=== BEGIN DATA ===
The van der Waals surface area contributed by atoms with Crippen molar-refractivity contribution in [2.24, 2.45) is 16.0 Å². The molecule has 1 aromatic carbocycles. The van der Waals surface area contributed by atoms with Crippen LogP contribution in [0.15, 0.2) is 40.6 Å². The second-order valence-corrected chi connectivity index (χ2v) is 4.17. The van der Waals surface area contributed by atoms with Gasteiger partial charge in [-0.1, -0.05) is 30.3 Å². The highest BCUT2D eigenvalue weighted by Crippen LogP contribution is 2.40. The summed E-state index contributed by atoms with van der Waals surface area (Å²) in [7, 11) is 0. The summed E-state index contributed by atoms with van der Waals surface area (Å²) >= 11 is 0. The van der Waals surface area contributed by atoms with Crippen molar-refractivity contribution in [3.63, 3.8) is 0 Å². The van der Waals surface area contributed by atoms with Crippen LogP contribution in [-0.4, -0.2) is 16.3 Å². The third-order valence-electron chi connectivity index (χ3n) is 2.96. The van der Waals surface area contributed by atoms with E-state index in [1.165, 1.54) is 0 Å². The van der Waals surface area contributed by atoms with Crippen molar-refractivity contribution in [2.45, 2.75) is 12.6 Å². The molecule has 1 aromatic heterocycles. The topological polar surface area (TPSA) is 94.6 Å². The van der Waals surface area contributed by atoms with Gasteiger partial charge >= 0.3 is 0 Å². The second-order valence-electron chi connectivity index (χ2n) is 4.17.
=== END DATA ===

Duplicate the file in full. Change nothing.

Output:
The van der Waals surface area contributed by atoms with Crippen molar-refractivity contribution in [2.24, 2.45) is 16.0 Å². The molecule has 1 aromatic carbocycles. The van der Waals surface area contributed by atoms with Crippen LogP contribution in [0.15, 0.2) is 40.6 Å². The second-order valence-corrected chi connectivity index (χ2v) is 4.17. The van der Waals surface area contributed by atoms with Gasteiger partial charge in [-0.1, -0.05) is 30.3 Å². The highest BCUT2D eigenvalue weighted by Crippen LogP contribution is 2.40. The summed E-state index contributed by atoms with van der Waals surface area (Å²) in [7, 11) is 0. The summed E-state index contributed by atoms with van der Waals surface area (Å²) >= 11 is 0. The van der Waals surface area contributed by atoms with Crippen molar-refractivity contribution in [3.63, 3.8) is 0 Å². The van der Waals surface area contributed by atoms with Crippen LogP contribution in [-0.4, -0.2) is 16.3 Å². The third-order valence-electron chi connectivity index (χ3n) is 2.96. The van der Waals surface area contributed by atoms with E-state index in [1.165, 1.54) is 0 Å². The van der Waals surface area contributed by atoms with Crippen molar-refractivity contribution in [2.45, 2.75) is 12.6 Å². The molecule has 1 aromatic heterocycles. The topological polar surface area (TPSA) is 94.6 Å². The van der Waals surface area contributed by atoms with Gasteiger partial charge >= 0.3 is 0 Å². The second-order valence-electron chi connectivity index (χ2n) is 4.17.